Thursday, July 03, 2008

Finance Industry View of Security 2

I have blogged before on the Finance Industry View of Security. Although there have been some minor improvements in the past few years, the overall situation is probably getting worse. I attribute this not to the increasing cleverness and organization of the attackers but to what I regard as a systemic failure by the banks to respond appropriately. The banks appear to be more concerned to protect themselves than to protect their customers, and as a result they fail to do either.

A recent posting by Steven J. Murdoch on the Light Blue Touchpaper blog (written by security experts at Cambridge University) points out that New Banking Code shifts more liability to customers. In the Support Economy, service providers dump cost and risk onto their customers simply because they can. They then produce fallacious arguments in terms of "moral hazard".

But if banks don't care about our online security, there are other organizations than do. You can now get good online security from World of Warcraft (press release June 2008). Dave Maynor comments "Isn't it kind of funny when an online game has better security than most banks?" (via Adam Shostack). Christian Frichot thinks there are No Excuses.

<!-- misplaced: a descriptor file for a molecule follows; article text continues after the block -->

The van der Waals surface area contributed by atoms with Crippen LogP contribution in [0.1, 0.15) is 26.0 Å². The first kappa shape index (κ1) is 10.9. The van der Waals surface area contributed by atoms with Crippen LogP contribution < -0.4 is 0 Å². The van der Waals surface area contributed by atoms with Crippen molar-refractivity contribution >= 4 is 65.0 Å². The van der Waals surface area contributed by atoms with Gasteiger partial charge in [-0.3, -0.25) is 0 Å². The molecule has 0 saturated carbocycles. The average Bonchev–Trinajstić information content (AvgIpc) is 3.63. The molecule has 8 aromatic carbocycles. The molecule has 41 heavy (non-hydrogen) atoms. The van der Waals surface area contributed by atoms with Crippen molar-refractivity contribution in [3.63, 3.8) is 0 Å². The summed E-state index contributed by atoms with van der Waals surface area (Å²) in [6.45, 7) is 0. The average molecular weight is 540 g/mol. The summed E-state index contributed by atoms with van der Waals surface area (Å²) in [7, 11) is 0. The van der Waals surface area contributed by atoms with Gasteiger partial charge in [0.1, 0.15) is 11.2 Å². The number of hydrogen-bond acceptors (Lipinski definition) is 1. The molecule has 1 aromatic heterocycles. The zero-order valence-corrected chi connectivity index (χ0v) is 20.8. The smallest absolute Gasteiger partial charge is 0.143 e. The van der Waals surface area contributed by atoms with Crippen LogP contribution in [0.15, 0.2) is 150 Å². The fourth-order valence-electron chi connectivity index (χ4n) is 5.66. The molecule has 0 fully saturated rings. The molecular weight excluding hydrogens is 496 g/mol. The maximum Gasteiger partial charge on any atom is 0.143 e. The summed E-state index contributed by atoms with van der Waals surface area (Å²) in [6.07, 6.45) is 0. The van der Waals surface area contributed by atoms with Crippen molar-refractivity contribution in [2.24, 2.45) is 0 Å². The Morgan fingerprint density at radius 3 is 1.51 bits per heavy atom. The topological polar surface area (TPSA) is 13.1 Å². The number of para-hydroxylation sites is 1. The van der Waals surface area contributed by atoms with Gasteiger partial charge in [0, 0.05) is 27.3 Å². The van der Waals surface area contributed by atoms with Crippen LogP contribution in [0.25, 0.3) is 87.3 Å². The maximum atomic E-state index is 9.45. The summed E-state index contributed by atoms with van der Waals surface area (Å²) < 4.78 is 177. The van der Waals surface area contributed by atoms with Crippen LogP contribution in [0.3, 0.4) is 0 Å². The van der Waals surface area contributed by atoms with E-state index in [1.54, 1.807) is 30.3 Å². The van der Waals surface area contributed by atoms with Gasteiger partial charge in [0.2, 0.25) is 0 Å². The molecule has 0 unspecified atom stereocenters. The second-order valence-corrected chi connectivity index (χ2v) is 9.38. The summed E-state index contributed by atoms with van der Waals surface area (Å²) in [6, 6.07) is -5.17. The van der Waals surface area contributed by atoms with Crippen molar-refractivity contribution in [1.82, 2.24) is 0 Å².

But Dan Glass reckons you won't be seeing these security tokens in the mail from your bank any time soon. He argues that the banks simply aren't going to bother with this until they are forced by governments. He's probably right; I'm not holding my breath.

I think a more likely scenario is that people start switching their funds to more secure providers. Maybe PayPal will get its act together, or Blizzard will open a bank. Or the entire world switches to using Linden dollars. Why not?

Update 2016. Did I say Linden dollars? I obviously meant Bitcoin. But you get the idea.


Hans said...

I use a security token with my ETrade account and it works fine. I think that the most compelling point on this topic is that it's not just the banks being stubborn. Security tokens really bother most people (who aren't computer professionals). If one bank forces all customers to use them, this could genuinely be a reason for customers to switch banks. And that's why regulation is needed: to prevent some banks from stealing customers by not requiring the security tokens.

Imagine all the biggest banks adopted tokens, and suddenly there are TV commercials about how such-and-so small bank doesn't require you to be a computer wizard just to bank online.

Richard Veryard said...

See my next post Financial Industry View of Security 3.